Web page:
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My Money Is on Its Way, Now, Another Decision

mcanadiens

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An e-mail from the City of Dayton suggests I should be receiving my refund very soon. So that brings up a question. What do I do with it?

The original plan, when a full slate of KHMA events was presumably going to occur, was to spend the cash for a combination of lessons, shoes and a driver. Well, we got the new shoes last Friday. Soon the golf budget will have the cash to buy the driver, but does blowing that money on a driver still make sense?

It's almost June. I've got absolutely no events to look forward to at this point. If I'm just going to banging the ball around Miami Shores casually, what difference does getting a fancy, expensive driver make anyway?

While having no men's association, Miami Shores hosts a couple of events that could be entered supposing COVID doesn't cancel them. Of course, my game isn't really up to it at the moment. There is a County Championship in early September that I could shoot for theoretically. 

For that matter, I've not actually bothered to get my ghin paid up and updated yet. The $30 bucks is nothing, but is even tracking the HI more trouble than its worth at this point?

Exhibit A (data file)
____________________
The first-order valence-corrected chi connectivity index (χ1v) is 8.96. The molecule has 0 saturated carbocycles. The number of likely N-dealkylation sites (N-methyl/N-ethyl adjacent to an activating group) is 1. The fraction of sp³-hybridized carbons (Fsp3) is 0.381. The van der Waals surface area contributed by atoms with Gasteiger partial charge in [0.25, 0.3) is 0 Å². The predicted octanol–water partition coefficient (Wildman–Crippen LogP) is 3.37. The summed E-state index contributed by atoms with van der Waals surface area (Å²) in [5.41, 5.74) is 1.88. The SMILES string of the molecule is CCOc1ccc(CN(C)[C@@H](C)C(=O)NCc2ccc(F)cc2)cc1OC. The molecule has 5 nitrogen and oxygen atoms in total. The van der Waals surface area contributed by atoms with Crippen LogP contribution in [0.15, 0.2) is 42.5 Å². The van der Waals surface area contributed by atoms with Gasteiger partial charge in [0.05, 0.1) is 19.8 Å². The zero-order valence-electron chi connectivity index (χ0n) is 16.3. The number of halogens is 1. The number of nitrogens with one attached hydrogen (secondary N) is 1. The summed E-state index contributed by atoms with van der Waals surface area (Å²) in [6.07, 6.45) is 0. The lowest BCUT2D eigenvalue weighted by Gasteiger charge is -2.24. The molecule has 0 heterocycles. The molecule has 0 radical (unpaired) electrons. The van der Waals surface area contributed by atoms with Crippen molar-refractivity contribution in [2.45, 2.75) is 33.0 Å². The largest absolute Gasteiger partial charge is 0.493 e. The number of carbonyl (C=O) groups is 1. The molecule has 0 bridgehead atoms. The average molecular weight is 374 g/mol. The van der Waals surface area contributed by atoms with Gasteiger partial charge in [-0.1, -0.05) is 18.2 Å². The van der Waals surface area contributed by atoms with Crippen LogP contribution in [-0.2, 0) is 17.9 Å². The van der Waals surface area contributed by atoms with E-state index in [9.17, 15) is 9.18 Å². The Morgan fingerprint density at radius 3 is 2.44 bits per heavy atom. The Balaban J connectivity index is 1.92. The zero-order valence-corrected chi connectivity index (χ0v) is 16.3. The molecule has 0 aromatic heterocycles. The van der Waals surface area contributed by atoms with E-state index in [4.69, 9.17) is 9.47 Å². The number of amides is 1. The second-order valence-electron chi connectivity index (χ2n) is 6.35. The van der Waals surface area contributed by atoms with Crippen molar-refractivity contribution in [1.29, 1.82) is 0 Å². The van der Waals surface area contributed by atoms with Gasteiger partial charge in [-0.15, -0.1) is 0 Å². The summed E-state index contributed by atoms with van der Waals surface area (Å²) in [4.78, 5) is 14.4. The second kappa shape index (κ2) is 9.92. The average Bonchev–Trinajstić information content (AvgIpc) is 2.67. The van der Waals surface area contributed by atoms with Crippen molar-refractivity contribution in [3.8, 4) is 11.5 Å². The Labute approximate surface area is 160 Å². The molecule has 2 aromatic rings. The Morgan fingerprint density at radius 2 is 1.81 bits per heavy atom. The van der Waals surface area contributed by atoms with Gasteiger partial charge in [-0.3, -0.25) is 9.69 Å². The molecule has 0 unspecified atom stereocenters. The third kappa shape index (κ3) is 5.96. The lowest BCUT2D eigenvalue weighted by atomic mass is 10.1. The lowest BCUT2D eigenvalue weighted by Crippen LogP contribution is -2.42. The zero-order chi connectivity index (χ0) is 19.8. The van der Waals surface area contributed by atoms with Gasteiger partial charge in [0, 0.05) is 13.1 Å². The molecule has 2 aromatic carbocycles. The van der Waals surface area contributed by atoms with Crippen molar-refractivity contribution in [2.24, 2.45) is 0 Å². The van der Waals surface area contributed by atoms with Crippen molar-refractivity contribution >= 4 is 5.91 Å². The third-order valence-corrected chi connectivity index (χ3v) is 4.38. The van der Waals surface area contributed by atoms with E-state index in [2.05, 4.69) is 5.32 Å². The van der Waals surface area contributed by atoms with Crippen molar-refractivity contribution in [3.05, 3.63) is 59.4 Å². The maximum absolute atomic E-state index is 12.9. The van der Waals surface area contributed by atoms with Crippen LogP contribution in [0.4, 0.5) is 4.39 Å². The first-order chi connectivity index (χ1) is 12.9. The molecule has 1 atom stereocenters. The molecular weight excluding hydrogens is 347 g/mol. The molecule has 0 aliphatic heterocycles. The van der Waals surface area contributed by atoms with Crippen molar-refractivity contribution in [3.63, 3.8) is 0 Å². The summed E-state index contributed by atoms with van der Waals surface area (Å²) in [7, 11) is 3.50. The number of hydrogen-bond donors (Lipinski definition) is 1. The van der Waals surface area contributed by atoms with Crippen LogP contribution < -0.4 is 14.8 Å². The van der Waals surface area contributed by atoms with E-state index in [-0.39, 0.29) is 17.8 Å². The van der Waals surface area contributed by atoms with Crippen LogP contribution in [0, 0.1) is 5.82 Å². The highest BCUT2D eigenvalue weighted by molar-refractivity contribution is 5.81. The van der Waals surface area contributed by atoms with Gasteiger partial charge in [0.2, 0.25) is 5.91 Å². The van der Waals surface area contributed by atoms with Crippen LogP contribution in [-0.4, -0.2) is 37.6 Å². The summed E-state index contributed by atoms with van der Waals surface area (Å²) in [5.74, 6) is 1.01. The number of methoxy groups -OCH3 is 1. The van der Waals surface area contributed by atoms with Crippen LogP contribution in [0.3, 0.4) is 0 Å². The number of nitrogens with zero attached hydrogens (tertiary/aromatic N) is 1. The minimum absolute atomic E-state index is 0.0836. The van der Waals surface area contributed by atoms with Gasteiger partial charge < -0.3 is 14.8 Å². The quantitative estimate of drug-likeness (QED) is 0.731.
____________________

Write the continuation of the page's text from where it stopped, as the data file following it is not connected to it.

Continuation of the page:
So with 80% of my Dayton pass on its way back to me, its either:

1) Reallocate the cash to other budgets, figure on just keeping golf really casual this year and forgetting about handicap indexes,

2) Set the County Championship as an actual goal, spend the money, buy the driver, get lessons and work toward it

3) Just get the HI sorted, get some lessons and see what I can do without fussing over the driver or any competitions.

 

 

 



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Skip the driver and get those lessons. IIRC you haven't been happy with your play over the last year or two. Now is as good of a time to get working on that as any.

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5 minutes ago, billchao said:

Skip the driver and get those lessons. IIRC you haven't been happy with your play over the last year or two. Now is as good of a time to get working on that as any.

+1

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@billchao, @CarlSpackler, thanks for your responses.

I'd had the whole idea of replacing driver in my head since I gave up on my old Nike VRS last year. I took it out of the bag and put in a 90s era Taylormade Burner. It's about 10 yards shorter on decent strikes, but tends to stay in the yard on the bad ones. So I can make due with that.